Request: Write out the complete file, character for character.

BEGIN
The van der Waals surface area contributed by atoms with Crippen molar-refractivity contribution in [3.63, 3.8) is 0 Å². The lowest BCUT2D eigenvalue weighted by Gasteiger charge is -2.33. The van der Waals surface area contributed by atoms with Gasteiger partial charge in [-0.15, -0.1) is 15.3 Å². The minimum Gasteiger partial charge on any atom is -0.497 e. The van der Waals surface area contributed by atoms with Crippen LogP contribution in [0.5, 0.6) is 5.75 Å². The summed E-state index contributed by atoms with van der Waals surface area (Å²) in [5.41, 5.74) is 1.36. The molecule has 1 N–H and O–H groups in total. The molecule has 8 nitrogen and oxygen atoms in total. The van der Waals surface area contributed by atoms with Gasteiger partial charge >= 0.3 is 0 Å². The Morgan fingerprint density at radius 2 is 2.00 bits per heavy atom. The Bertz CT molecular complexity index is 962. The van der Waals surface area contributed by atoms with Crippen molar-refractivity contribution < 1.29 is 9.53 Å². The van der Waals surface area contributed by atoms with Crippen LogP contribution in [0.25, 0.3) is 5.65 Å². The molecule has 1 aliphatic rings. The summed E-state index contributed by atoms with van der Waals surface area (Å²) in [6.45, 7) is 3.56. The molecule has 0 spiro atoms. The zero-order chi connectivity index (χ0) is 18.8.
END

The van der Waals surface area contributed by atoms with Crippen molar-refractivity contribution in [3.63, 3.8) is 0 Å². The lowest BCUT2D eigenvalue weighted by Gasteiger charge is -2.33. The van der Waals surface area contributed by atoms with Gasteiger partial charge in [-0.15, -0.1) is 15.3 Å². The minimum Gasteiger partial charge on any atom is -0.497 e. The van der Waals surface area contributed by atoms with Crippen LogP contribution in [0.5, 0.6) is 5.75 Å². The summed E-state index contributed by atoms with van der Waals surface area (Å²) in [5.41, 5.74) is 1.36. The molecule has 1 N–H and O–H groups in total. The molecule has 8 nitrogen and oxygen atoms in total. The van der Waals surface area contributed by atoms with Gasteiger partial charge >= 0.3 is 0 Å². The Morgan fingerprint density at radius 2 is 2.00 bits per heavy atom. The Bertz CT molecular complexity index is 962. The van der Waals surface area contributed by atoms with Crippen molar-refractivity contribution < 1.29 is 9.53 Å². The van der Waals surface area contributed by atoms with Crippen LogP contribution in [0.25, 0.3) is 5.65 Å². The molecule has 1 aliphatic rings. The summed E-state index contributed by atoms with van der Waals surface area (Å²) in [6.45, 7) is 3.56. The molecule has 0 spiro atoms. The zero-order chi connectivity index (χ0) is 18.8.